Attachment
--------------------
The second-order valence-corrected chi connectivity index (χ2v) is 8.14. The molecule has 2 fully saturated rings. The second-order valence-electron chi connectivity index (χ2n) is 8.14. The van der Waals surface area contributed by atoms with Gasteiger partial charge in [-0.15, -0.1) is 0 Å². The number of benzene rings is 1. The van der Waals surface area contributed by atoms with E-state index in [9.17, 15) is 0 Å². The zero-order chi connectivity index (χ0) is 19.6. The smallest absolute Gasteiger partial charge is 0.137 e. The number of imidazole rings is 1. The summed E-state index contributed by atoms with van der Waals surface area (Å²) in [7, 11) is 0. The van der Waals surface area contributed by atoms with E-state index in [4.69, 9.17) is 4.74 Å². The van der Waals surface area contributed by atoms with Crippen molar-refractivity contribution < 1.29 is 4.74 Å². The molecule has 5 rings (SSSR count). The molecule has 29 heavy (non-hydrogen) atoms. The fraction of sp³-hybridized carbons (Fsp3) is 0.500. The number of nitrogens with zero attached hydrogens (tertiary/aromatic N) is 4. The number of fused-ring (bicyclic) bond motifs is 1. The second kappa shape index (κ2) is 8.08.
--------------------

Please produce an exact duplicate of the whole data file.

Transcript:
The second-order valence-corrected chi connectivity index (χ2v) is 8.14. The molecule has 2 fully saturated rings. The second-order valence-electron chi connectivity index (χ2n) is 8.14. The van der Waals surface area contributed by atoms with Gasteiger partial charge in [-0.15, -0.1) is 0 Å². The number of benzene rings is 1. The van der Waals surface area contributed by atoms with E-state index in [9.17, 15) is 0 Å². The zero-order chi connectivity index (χ0) is 19.6. The smallest absolute Gasteiger partial charge is 0.137 e. The number of imidazole rings is 1. The summed E-state index contributed by atoms with van der Waals surface area (Å²) in [7, 11) is 0. The van der Waals surface area contributed by atoms with E-state index in [4.69, 9.17) is 4.74 Å². The van der Waals surface area contributed by atoms with Crippen molar-refractivity contribution < 1.29 is 4.74 Å². The molecule has 5 rings (SSSR count). The molecule has 29 heavy (non-hydrogen) atoms. The fraction of sp³-hybridized carbons (Fsp3) is 0.500. The number of nitrogens with zero attached hydrogens (tertiary/aromatic N) is 4. The number of fused-ring (bicyclic) bond motifs is 1. The second kappa shape index (κ2) is 8.08.